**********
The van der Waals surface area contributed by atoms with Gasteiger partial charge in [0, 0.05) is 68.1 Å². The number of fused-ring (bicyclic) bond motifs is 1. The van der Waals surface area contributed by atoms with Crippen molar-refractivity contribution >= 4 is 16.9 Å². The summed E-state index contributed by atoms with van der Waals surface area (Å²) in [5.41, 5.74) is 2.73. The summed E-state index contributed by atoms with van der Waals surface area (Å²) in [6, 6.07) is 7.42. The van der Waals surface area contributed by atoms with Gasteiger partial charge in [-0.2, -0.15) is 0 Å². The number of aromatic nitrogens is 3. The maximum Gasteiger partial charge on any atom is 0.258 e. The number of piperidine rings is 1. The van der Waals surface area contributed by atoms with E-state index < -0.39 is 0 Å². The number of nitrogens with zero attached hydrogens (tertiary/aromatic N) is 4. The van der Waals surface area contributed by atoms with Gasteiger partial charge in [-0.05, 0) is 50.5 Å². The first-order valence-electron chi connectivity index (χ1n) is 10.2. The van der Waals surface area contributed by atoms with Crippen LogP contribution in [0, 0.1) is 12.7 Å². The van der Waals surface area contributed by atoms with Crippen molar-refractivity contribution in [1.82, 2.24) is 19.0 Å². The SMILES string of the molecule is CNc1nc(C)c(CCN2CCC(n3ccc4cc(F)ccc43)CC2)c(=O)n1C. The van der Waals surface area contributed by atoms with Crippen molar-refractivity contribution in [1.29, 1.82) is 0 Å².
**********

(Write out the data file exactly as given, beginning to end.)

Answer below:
The van der Waals surface area contributed by atoms with Gasteiger partial charge in [0, 0.05) is 68.1 Å². The number of fused-ring (bicyclic) bond motifs is 1. The van der Waals surface area contributed by atoms with Crippen molar-refractivity contribution >= 4 is 16.9 Å². The summed E-state index contributed by atoms with van der Waals surface area (Å²) in [5.41, 5.74) is 2.73. The summed E-state index contributed by atoms with van der Waals surface area (Å²) in [6, 6.07) is 7.42. The van der Waals surface area contributed by atoms with Gasteiger partial charge in [-0.2, -0.15) is 0 Å². The number of aromatic nitrogens is 3. The maximum Gasteiger partial charge on any atom is 0.258 e. The number of piperidine rings is 1. The van der Waals surface area contributed by atoms with E-state index < -0.39 is 0 Å². The number of nitrogens with zero attached hydrogens (tertiary/aromatic N) is 4. The van der Waals surface area contributed by atoms with Gasteiger partial charge in [-0.05, 0) is 50.5 Å². The first-order valence-electron chi connectivity index (χ1n) is 10.2. The van der Waals surface area contributed by atoms with Crippen LogP contribution in [0, 0.1) is 12.7 Å². The van der Waals surface area contributed by atoms with Crippen molar-refractivity contribution in [1.82, 2.24) is 19.0 Å². The SMILES string of the molecule is CNc1nc(C)c(CCN2CCC(n3ccc4cc(F)ccc43)CC2)c(=O)n1C. The van der Waals surface area contributed by atoms with Crippen molar-refractivity contribution in [1.29, 1.82) is 0 Å².